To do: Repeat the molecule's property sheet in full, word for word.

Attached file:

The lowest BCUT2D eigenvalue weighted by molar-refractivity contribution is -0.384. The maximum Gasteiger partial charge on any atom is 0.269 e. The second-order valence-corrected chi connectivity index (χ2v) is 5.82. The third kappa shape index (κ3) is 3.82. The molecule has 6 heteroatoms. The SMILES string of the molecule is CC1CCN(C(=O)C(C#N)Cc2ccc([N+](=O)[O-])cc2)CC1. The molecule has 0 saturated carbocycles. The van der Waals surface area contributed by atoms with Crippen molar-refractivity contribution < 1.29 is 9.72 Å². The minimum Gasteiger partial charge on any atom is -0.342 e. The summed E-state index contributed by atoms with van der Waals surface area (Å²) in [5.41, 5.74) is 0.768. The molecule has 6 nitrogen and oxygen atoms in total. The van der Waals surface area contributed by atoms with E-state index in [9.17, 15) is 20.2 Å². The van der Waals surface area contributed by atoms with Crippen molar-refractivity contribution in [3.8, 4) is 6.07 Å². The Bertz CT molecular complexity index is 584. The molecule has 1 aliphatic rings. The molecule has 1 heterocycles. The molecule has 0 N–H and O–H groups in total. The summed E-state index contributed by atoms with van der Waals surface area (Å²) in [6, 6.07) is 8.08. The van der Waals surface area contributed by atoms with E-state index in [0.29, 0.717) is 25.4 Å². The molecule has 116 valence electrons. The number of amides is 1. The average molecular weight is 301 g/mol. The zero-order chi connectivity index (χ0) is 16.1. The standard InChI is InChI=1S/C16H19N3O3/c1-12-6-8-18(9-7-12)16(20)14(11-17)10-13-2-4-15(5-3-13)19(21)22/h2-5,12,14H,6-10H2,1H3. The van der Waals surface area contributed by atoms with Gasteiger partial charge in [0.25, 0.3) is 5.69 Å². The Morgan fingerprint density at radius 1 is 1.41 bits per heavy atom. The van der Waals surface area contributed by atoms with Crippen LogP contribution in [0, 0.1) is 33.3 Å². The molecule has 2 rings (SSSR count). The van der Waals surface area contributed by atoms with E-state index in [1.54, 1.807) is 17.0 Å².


The lowest BCUT2D eigenvalue weighted by molar-refractivity contribution is -0.384. The maximum Gasteiger partial charge on any atom is 0.269 e. The second-order valence-corrected chi connectivity index (χ2v) is 5.82. The third kappa shape index (κ3) is 3.82. The molecule has 6 heteroatoms. The SMILES string of the molecule is CC1CCN(C(=O)C(C#N)Cc2ccc([N+](=O)[O-])cc2)CC1. The molecule has 0 saturated carbocycles. The van der Waals surface area contributed by atoms with Crippen molar-refractivity contribution < 1.29 is 9.72 Å². The minimum Gasteiger partial charge on any atom is -0.342 e. The summed E-state index contributed by atoms with van der Waals surface area (Å²) in [5.41, 5.74) is 0.768. The molecule has 6 nitrogen and oxygen atoms in total. The van der Waals surface area contributed by atoms with E-state index in [9.17, 15) is 20.2 Å². The van der Waals surface area contributed by atoms with Crippen molar-refractivity contribution in [3.8, 4) is 6.07 Å². The Bertz CT molecular complexity index is 584. The molecule has 1 aliphatic rings. The molecule has 1 heterocycles. The molecule has 0 N–H and O–H groups in total. The summed E-state index contributed by atoms with van der Waals surface area (Å²) in [6, 6.07) is 8.08. The van der Waals surface area contributed by atoms with E-state index in [0.29, 0.717) is 25.4 Å². The molecule has 116 valence electrons. The number of amides is 1. The average molecular weight is 301 g/mol. The zero-order chi connectivity index (χ0) is 16.1. The standard InChI is InChI=1S/C16H19N3O3/c1-12-6-8-18(9-7-12)16(20)14(11-17)10-13-2-4-15(5-3-13)19(21)22/h2-5,12,14H,6-10H2,1H3. The van der Waals surface area contributed by atoms with Gasteiger partial charge in [0.25, 0.3) is 5.69 Å². The Morgan fingerprint density at radius 1 is 1.41 bits per heavy atom. The van der Waals surface area contributed by atoms with Crippen LogP contribution in [0, 0.1) is 33.3 Å². The molecule has 2 rings (SSSR count). The van der Waals surface area contributed by atoms with E-state index in [1.54, 1.807) is 17.0 Å².